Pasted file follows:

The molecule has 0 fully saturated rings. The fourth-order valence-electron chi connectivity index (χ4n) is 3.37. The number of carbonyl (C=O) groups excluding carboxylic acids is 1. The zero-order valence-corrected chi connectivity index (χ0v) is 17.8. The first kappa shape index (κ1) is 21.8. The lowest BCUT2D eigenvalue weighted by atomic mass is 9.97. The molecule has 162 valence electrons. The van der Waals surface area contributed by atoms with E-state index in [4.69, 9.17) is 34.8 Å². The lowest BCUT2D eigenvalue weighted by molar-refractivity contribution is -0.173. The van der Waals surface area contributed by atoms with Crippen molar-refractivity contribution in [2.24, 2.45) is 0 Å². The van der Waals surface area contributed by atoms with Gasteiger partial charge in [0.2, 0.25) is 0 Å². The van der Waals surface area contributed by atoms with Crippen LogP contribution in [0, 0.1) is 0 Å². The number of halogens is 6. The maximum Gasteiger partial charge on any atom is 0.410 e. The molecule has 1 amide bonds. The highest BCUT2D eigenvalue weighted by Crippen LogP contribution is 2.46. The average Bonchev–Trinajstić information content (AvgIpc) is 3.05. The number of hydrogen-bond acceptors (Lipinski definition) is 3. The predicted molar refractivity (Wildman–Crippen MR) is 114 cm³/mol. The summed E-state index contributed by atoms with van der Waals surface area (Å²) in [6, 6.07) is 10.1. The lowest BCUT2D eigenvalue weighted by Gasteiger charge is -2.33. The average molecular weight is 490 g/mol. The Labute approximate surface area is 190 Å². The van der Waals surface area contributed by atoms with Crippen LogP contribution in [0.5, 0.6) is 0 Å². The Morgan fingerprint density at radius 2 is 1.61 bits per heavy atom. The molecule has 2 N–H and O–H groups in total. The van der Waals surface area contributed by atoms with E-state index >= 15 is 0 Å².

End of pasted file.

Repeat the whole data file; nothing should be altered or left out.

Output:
The molecule has 0 fully saturated rings. The fourth-order valence-electron chi connectivity index (χ4n) is 3.37. The number of carbonyl (C=O) groups excluding carboxylic acids is 1. The zero-order valence-corrected chi connectivity index (χ0v) is 17.8. The first kappa shape index (κ1) is 21.8. The lowest BCUT2D eigenvalue weighted by atomic mass is 9.97. The molecule has 162 valence electrons. The van der Waals surface area contributed by atoms with E-state index in [4.69, 9.17) is 34.8 Å². The lowest BCUT2D eigenvalue weighted by molar-refractivity contribution is -0.173. The van der Waals surface area contributed by atoms with Crippen molar-refractivity contribution in [2.24, 2.45) is 0 Å². The van der Waals surface area contributed by atoms with Gasteiger partial charge in [0.2, 0.25) is 0 Å². The van der Waals surface area contributed by atoms with Crippen LogP contribution in [0, 0.1) is 0 Å². The number of halogens is 6. The maximum Gasteiger partial charge on any atom is 0.410 e. The molecule has 1 amide bonds. The highest BCUT2D eigenvalue weighted by Crippen LogP contribution is 2.46. The average Bonchev–Trinajstić information content (AvgIpc) is 3.05. The number of hydrogen-bond acceptors (Lipinski definition) is 3. The predicted molar refractivity (Wildman–Crippen MR) is 114 cm³/mol. The summed E-state index contributed by atoms with van der Waals surface area (Å²) in [6, 6.07) is 10.1. The lowest BCUT2D eigenvalue weighted by Gasteiger charge is -2.33. The average molecular weight is 490 g/mol. The Labute approximate surface area is 190 Å². The van der Waals surface area contributed by atoms with Crippen LogP contribution in [0.5, 0.6) is 0 Å². The Morgan fingerprint density at radius 2 is 1.61 bits per heavy atom. The molecule has 2 N–H and O–H groups in total. The van der Waals surface area contributed by atoms with E-state index >= 15 is 0 Å².